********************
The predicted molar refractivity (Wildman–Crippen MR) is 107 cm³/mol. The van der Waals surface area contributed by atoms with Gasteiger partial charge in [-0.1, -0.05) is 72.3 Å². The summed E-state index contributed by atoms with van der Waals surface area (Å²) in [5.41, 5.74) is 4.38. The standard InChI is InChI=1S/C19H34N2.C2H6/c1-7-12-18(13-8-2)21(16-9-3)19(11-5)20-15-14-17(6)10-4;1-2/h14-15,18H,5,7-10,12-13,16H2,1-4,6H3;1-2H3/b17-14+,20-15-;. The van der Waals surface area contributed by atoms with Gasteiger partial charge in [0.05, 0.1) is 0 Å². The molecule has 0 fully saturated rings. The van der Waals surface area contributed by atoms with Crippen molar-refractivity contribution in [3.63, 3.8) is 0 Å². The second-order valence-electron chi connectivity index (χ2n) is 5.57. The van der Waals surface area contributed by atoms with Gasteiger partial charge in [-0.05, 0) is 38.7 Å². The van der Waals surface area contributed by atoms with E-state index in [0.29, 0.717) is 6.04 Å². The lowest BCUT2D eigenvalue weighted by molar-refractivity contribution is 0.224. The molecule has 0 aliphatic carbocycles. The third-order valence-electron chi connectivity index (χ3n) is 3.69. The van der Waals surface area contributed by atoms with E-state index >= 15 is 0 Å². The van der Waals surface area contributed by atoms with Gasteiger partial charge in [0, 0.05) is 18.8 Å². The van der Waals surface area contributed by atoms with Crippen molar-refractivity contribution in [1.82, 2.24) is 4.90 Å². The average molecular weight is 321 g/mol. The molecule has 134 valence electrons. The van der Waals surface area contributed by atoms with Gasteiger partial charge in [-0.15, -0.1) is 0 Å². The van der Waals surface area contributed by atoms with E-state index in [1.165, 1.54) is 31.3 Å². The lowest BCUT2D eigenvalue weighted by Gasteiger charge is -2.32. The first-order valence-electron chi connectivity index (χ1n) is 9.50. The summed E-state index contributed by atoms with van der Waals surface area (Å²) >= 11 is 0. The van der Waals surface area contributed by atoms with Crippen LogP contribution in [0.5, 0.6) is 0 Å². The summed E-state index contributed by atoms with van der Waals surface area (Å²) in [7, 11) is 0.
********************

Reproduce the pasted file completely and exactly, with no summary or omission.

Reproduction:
The predicted molar refractivity (Wildman–Crippen MR) is 107 cm³/mol. The van der Waals surface area contributed by atoms with Gasteiger partial charge in [-0.1, -0.05) is 72.3 Å². The summed E-state index contributed by atoms with van der Waals surface area (Å²) in [5.41, 5.74) is 4.38. The standard InChI is InChI=1S/C19H34N2.C2H6/c1-7-12-18(13-8-2)21(16-9-3)19(11-5)20-15-14-17(6)10-4;1-2/h14-15,18H,5,7-10,12-13,16H2,1-4,6H3;1-2H3/b17-14+,20-15-;. The van der Waals surface area contributed by atoms with Gasteiger partial charge in [0.05, 0.1) is 0 Å². The molecule has 0 fully saturated rings. The van der Waals surface area contributed by atoms with Crippen molar-refractivity contribution in [3.63, 3.8) is 0 Å². The second-order valence-electron chi connectivity index (χ2n) is 5.57. The van der Waals surface area contributed by atoms with Gasteiger partial charge in [-0.05, 0) is 38.7 Å². The van der Waals surface area contributed by atoms with E-state index in [0.29, 0.717) is 6.04 Å². The lowest BCUT2D eigenvalue weighted by molar-refractivity contribution is 0.224. The molecule has 0 aliphatic carbocycles. The third-order valence-electron chi connectivity index (χ3n) is 3.69. The van der Waals surface area contributed by atoms with E-state index >= 15 is 0 Å². The van der Waals surface area contributed by atoms with Gasteiger partial charge in [0, 0.05) is 18.8 Å². The van der Waals surface area contributed by atoms with Crippen molar-refractivity contribution in [1.82, 2.24) is 4.90 Å². The average molecular weight is 321 g/mol. The molecule has 134 valence electrons. The van der Waals surface area contributed by atoms with Gasteiger partial charge in [-0.15, -0.1) is 0 Å². The van der Waals surface area contributed by atoms with E-state index in [1.165, 1.54) is 31.3 Å². The lowest BCUT2D eigenvalue weighted by Gasteiger charge is -2.32. The first-order valence-electron chi connectivity index (χ1n) is 9.50. The summed E-state index contributed by atoms with van der Waals surface area (Å²) >= 11 is 0. The van der Waals surface area contributed by atoms with Crippen LogP contribution in [0.5, 0.6) is 0 Å². The summed E-state index contributed by atoms with van der Waals surface area (Å²) in [7, 11) is 0.